This morning I visited one of the branches of Bank of PI where I used to work and I suddenly missed the daily grind in the banking world. It’s been fourteen years since I left the bank and availed of an early retirement. Taking a commute always has its moments of fun and laughter sometimes.
I took a jeepney going to and from the bank, a twenty-minute ride from our place (tricycle ride from the subdivision included). On my way home from the mall just across the bank, a jeepney was waiting for more riders. An old lady with a cane was dragging her feet to hop on the jeepney so we helped her take her seat. When she did, she said, “the difficulty of getting old”. Another passenger in front of her asked, “How old are you?” She answered, “I’m 78 now”.
Wow, she’s seventy-eight years old, twenty years older than I am but then she does not look her age. She asked the other passenger her age in return and the latter answered, “I am 64”. The old lady continued, “I was still working when I was your age, selling insurance plans”. The other passengers and I smiled. You know, that kind of shy smiles that you get to bestow on a new-found friend. It was the start of a lively conversation inside the jeep. She told us that she got rid of her household help of four years, a gossipy woman that she can’t tolerate. She lives alone, her children are residing abroad. Then she turned to me and asked, “Why are you wearing a face mask?” I told her I am allergic to the gas fumes emitted by the vehicles and motorcycles, I don’t want my resistance to run low because of it and casually mentioned that I am a survivor. She looked at me like I am from planet Mars and with a smile said, “you look healthy”. Another five minutes of exchanging ideas and views about the importance of health and such. Her parting words before she alighted from the jeepney was, “I pray every night that God embraces me when I am asleep because I’ll never know if I am going to wake up again. At my age, I have to be careful because I am alone”. It set me thinking – the bane of getting on with age and growing older.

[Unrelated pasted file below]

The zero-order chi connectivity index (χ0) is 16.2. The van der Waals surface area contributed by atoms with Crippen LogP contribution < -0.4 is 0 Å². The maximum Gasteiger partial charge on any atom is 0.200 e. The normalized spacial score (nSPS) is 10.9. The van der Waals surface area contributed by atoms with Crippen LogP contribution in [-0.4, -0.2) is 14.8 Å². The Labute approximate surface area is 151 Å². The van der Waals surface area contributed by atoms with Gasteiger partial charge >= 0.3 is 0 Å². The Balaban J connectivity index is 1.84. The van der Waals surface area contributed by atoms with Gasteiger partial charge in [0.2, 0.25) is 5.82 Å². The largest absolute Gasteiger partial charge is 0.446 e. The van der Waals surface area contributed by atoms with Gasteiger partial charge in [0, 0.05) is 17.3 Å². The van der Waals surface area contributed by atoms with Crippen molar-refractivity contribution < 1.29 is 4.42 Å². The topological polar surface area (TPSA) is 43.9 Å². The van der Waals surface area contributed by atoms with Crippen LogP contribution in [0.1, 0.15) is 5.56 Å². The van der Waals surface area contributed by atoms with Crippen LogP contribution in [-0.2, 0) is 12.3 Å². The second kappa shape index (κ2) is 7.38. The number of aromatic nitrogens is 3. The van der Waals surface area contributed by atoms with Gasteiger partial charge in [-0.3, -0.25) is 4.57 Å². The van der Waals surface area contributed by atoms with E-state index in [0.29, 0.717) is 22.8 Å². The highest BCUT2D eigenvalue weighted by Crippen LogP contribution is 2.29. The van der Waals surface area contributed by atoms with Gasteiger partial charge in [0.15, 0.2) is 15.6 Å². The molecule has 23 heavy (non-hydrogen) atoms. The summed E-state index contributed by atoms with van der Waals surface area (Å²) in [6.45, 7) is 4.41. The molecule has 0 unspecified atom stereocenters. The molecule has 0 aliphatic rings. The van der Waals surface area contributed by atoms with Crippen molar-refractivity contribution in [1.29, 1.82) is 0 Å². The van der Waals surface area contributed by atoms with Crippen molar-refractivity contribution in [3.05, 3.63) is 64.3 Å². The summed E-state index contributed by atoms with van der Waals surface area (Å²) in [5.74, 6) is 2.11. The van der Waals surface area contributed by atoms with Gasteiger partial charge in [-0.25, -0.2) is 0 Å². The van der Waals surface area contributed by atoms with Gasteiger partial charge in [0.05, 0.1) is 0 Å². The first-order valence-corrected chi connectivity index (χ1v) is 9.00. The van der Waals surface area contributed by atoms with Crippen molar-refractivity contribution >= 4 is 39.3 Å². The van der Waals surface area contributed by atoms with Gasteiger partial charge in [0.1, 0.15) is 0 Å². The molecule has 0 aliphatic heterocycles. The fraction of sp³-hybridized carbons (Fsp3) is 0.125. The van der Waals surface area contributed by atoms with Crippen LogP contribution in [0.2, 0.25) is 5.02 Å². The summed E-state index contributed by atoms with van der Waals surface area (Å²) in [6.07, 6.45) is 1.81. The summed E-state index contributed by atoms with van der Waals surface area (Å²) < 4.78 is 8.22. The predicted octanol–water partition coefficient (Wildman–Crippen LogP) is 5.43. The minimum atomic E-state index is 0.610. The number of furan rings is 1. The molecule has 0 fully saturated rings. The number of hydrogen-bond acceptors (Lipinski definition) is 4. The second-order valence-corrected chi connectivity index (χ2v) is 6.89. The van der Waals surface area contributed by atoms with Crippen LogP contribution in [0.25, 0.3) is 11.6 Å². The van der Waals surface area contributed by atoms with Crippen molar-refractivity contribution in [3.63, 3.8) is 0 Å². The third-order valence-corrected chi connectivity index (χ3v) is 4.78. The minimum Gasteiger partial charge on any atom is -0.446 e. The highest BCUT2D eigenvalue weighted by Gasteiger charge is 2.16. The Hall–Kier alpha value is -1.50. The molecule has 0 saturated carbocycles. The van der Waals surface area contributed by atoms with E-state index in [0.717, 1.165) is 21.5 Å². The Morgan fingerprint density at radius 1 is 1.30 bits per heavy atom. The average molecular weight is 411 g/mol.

During the tricycle ride home, I was beside an old lady who was busy searching for coins in her pocket and behind us were two old ladies giggling like teenagers while having a chat. The other one said, “mamaya ka na magbayad pag bumaba ka na” meaning she can just pay later. When she alighted from the tricycle, the driver said, “bayad na ho”. A teenager riding at the back paid for her fare. What a nice gesture, it made me smile all the way home.
Sometimes I just feel happy talking to baggers in supermarkets, cashiers in malls and vendors in wet markets. Sometimes I ask myself why they open up to complete strangers and share a little of life’s journeys. Maybe, it’s the anonymity of it all. Maybe, what we need is to get in touch with people often. Saying “hello” or “good morning” might make a big difference in their lives and talking to them makes it worthwhile.